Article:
This is the last of my job from heck documents. By the end of my time there, I had an X-Files poster up over my desk (they’d moved me into an alcove beneath the stairs, and no, I hadn’t read Harry Potter yet) and I used to say that if the poster came down, they’d know I’d quit. This was the job where, if I didn’t see my manager’s car parked outside, I would walk in thinking “Maybe she didn’t wake up this morning” and feel good until she did show up, proving she was still alive and I still needed to deal with her. That job was bad for my soul. The other two pieces are at http://philangelus.wordpress.com/2008/07/29/job-from-heck-soft-soap/ and http://philangelus.wordpress.com/2008/07/30/the-job-from-heck-this-is-top-priority/
To: Middle Management
Re: Morale problems among staff
It has been noted that the staff is currently undergoing a morale problem, namely that morale has gotten too high. Managers should take the following steps for the immediate rectification of this problem:
- Micromanage staff. Check up on the most simplistic details of their jobs
- Make weekly changes to procedure.
- Nestle everyone in a niche and forbid anyone to leave it
- Discourage experimentation and any shred of individuality, down to the color schemes on their desktops.
- Create subgroups and secrets in order to promote factionalism.
- Continually add to people’s responsibilities.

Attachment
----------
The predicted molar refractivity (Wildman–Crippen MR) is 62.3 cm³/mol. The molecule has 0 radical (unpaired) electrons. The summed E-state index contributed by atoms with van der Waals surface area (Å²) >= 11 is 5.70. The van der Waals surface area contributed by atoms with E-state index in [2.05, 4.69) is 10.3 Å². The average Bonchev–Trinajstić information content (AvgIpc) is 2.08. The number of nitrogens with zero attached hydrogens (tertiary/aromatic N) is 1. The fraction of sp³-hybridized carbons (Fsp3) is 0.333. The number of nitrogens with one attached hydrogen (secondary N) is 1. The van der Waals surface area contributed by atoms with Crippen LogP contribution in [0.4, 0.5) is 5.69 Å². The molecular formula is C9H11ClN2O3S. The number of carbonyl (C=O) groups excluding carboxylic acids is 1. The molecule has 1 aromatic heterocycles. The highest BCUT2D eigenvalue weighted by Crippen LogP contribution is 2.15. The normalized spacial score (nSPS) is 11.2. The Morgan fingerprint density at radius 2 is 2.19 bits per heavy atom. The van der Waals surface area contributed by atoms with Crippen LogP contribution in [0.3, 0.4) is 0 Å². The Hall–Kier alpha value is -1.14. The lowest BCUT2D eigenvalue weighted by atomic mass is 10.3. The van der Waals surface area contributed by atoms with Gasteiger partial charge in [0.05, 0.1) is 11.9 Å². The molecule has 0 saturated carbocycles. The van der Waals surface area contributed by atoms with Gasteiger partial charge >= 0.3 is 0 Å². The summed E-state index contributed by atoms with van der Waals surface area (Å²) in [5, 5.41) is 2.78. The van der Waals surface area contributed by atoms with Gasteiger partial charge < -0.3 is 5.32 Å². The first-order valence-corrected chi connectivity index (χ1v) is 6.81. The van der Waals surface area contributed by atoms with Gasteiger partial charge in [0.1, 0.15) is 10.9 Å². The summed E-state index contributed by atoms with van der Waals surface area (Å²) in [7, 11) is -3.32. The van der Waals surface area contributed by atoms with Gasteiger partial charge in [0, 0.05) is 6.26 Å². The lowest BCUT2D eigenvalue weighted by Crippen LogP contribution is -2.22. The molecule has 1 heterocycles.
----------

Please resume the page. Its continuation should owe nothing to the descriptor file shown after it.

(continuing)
- Make sure each person has to report to at least three managers at any given moment. Do not allow these managers to speak to one another about what tasks they have assigned the same person.
- Everyone has something of which he is proud. Ignore it, or better, belittle it.
- Break the rules for some to imply favoritism.
- Discount employees’ personal experiences in favor of what you perceive as the way the world really works.
- Walk away while employees speak to you. Don’t listen to staff if you can because they’re supposed to be complaining. Talk at length yourself.
- Change your stories. Change the goals.
- Assign a priority to each task: top priority. Interrupt other top priority assignments for yours, which genuinely are more important.
- Praise often and lavishly and as insincerely as possible.
- Create multiple missions.
- Don’t reveal the big picture; release only the minimal information necessary for the minimal accomplishment of one’s tasks.
- Ask for mediocrity.
- Set unrealistic goals for paltry rewards.
- Make people do work which you don’t follow up on.
The swift implementation of these goals will soon resolve our company’s morale problem, assuming the managerial staff can do something as simple as this. Morale correction is our top goal! Generate a report for the upper management outlining your progress, due by 2:30 this afternoon.